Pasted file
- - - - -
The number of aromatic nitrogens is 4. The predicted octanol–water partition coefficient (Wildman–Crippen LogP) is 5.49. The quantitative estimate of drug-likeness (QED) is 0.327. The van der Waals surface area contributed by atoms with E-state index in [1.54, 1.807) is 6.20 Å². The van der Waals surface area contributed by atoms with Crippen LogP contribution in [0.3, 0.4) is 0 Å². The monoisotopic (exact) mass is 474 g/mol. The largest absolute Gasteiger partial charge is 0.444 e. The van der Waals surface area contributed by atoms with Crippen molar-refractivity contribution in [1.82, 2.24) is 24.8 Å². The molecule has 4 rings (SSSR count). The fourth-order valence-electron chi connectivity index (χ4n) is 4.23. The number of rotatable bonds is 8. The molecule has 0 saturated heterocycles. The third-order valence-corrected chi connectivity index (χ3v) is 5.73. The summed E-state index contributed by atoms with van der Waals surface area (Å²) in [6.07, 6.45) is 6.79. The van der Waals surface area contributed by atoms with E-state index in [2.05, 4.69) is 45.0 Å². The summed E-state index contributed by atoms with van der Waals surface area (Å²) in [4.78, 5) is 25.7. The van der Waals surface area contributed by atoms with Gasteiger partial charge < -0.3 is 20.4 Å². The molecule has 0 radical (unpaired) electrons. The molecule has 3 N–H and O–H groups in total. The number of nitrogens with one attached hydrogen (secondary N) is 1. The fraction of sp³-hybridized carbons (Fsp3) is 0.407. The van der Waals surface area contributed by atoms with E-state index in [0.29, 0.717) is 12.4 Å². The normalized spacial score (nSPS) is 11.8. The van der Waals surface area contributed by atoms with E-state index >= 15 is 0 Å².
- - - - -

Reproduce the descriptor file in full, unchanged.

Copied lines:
The number of aromatic nitrogens is 4. The predicted octanol–water partition coefficient (Wildman–Crippen LogP) is 5.49. The quantitative estimate of drug-likeness (QED) is 0.327. The van der Waals surface area contributed by atoms with E-state index in [1.54, 1.807) is 6.20 Å². The van der Waals surface area contributed by atoms with Crippen LogP contribution in [0.3, 0.4) is 0 Å². The monoisotopic (exact) mass is 474 g/mol. The largest absolute Gasteiger partial charge is 0.444 e. The van der Waals surface area contributed by atoms with Crippen molar-refractivity contribution in [1.82, 2.24) is 24.8 Å². The molecule has 4 rings (SSSR count). The fourth-order valence-electron chi connectivity index (χ4n) is 4.23. The number of rotatable bonds is 8. The molecule has 0 saturated heterocycles. The third-order valence-corrected chi connectivity index (χ3v) is 5.73. The summed E-state index contributed by atoms with van der Waals surface area (Å²) in [6.07, 6.45) is 6.79. The van der Waals surface area contributed by atoms with E-state index in [2.05, 4.69) is 45.0 Å². The summed E-state index contributed by atoms with van der Waals surface area (Å²) in [4.78, 5) is 25.7. The van der Waals surface area contributed by atoms with Gasteiger partial charge < -0.3 is 20.4 Å². The molecule has 0 radical (unpaired) electrons. The molecule has 3 N–H and O–H groups in total. The number of nitrogens with one attached hydrogen (secondary N) is 1. The fraction of sp³-hybridized carbons (Fsp3) is 0.407. The van der Waals surface area contributed by atoms with E-state index in [0.29, 0.717) is 12.4 Å². The normalized spacial score (nSPS) is 11.8. The van der Waals surface area contributed by atoms with E-state index >= 15 is 0 Å².